Graduating from college can often be a scary time for students as they transition from classroom studies to the real world. But for Winnie Lok ’01, being a professional stage manager wasn’t a stretch from what she encountered as a student at the USC School of Dramatic Arts.
“I feel like I came out of school not being too surprised,” the BFA stage management graduate said. “Even though it is a conservatory program, the school treats you like a professional. It prepared me for what stage managing is like in real life.”
Lok’s credits have spanned Broadway (Outside Mullingar, The Big Knife, An Enemy of the People, Venus in Fur) and dozens of off-Broadway productions, including her favorite playwright August Wilson’s How I Learned What I Learned and the Pulitzer Prize-winning The Piano Lesson.
I’m very lucky to keep working with great people and great theater companies.
“I’m very lucky to keep working with great people and great theater companies,” she said. “When you freelance, sometimes you don’t know when the job is coming so it’s good to go from show to show.”
Lok is also co-producer of Facing Page Productions, which creates new theatrical experiences from classical works and themes, serving as a creative outlet for her aside from stage managing.
The New York-based production company most notably hosts the annual Company’s Marathon, a nonstop, 85-hour reading of Shakespeare’s canon that was first created by director-playwright Gordy Hoffman in 1996. Facing Pages revived the beloved marathon in 2013 in New York and received an overwhelming response from hundreds of writers, actors, theater lovers and Shakespeare fans.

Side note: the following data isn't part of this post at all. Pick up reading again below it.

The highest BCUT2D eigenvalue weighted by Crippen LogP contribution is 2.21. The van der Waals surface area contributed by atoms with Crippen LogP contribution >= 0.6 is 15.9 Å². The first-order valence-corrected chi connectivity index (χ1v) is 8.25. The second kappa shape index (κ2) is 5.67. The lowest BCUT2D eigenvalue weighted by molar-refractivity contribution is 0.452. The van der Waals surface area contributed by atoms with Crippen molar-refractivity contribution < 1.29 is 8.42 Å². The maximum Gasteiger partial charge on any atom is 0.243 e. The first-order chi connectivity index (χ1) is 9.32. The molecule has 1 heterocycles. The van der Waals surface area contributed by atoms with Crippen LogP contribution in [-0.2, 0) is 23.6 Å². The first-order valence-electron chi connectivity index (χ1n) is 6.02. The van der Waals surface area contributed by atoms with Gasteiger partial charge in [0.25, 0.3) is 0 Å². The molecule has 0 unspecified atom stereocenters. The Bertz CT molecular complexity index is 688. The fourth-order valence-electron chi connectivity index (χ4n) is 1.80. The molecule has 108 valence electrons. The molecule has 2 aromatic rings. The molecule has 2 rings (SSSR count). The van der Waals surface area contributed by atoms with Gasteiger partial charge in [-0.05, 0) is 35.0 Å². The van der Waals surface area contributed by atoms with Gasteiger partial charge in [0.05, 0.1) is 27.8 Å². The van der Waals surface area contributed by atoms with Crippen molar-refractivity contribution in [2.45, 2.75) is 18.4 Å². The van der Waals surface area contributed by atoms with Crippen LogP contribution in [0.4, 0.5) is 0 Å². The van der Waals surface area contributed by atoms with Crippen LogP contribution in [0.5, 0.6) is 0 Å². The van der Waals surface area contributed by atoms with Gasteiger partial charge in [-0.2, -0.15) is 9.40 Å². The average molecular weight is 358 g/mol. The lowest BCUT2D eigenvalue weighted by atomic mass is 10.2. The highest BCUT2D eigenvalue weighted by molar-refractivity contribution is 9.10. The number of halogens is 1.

At the first event two years ago, Lok read for 11 plays — doing midnight to 8 a.m. shifts after stage managing, then slept for three hours before heading back to work for a matinee or understudy rehearsal.
“It’s really rekindled a love of Shakespeare,” she said. “Anyone can sign up and perform. If you’ve never read Shakespeare or anything out loud, it’s OK. We don’t correct you. It’s just about having fun and listening to the bard out loud.”
A passion for performance
Lok’s passion for performance began as a child. And although her parents were instrumental in exposing her to the arts, it was the applause that drove her to stay with it.
“I knew the applause was something I was not going to get away from and I didn’t want to get away from. … In high school, I did acting and in college, I thought to get a bachelor of arts in theater,” Lok said.
While at USC, after working as an assistant stage manager in her first show, she realized stage management was a perfect fit.
Winnie was a terrific student. I was impressed with her.
“Winnie was a terrific student. Her paperwork was top-notch. Her interest level was high, and she contributed to some very interesting discussions. I was impressed with her,” said faculty member Mary Klinger.
Me and my shadow
As a student, Lok experienced theater outside of the academic realm, shadowing Klinger and former professor Jonathan Barlow Lee, production manager at the Mark Taper Forum, as they stage managed shows for Center Theatre Group.
“Winnie and all my students shadowed me at one time or another,” Klinger said. “I bring them to whatever show I am doing that semester to watch techs or to watch me call a show, and some students have been invited to sit in on rehearsal. We then discuss in class what was witnessed.”
Lok explained: “A lot of the USC faculty are working. They’re working in the city, they know people and it’s really great that they can ease the transition into the professional world. The paperwork, tech, calling a show — we had exposure to that instead of it being all on the page.”
After graduating, Lok was hired by Klinger as a production assistant for Topdog/Underdog, directed by George C. Wolfe, at the Mark Taper Forum. Klinger remembers having to leave the show during intermission due to a family emergency, and assistant stage manager Michelle Blair BFA ’99 and Lok stepped up to the task.
“Michelle went to the booth to call the second act, and Winnie took over on the deck. It was such a gift. I was able to leave knowing my show was in really good hands,” Klinger said.
Since Lok’s days at USC with Klinger, the former student and teacher have become professional colleagues and friends. And although they work on opposite coasts, Klinger said, “I would work with her again in a minute.”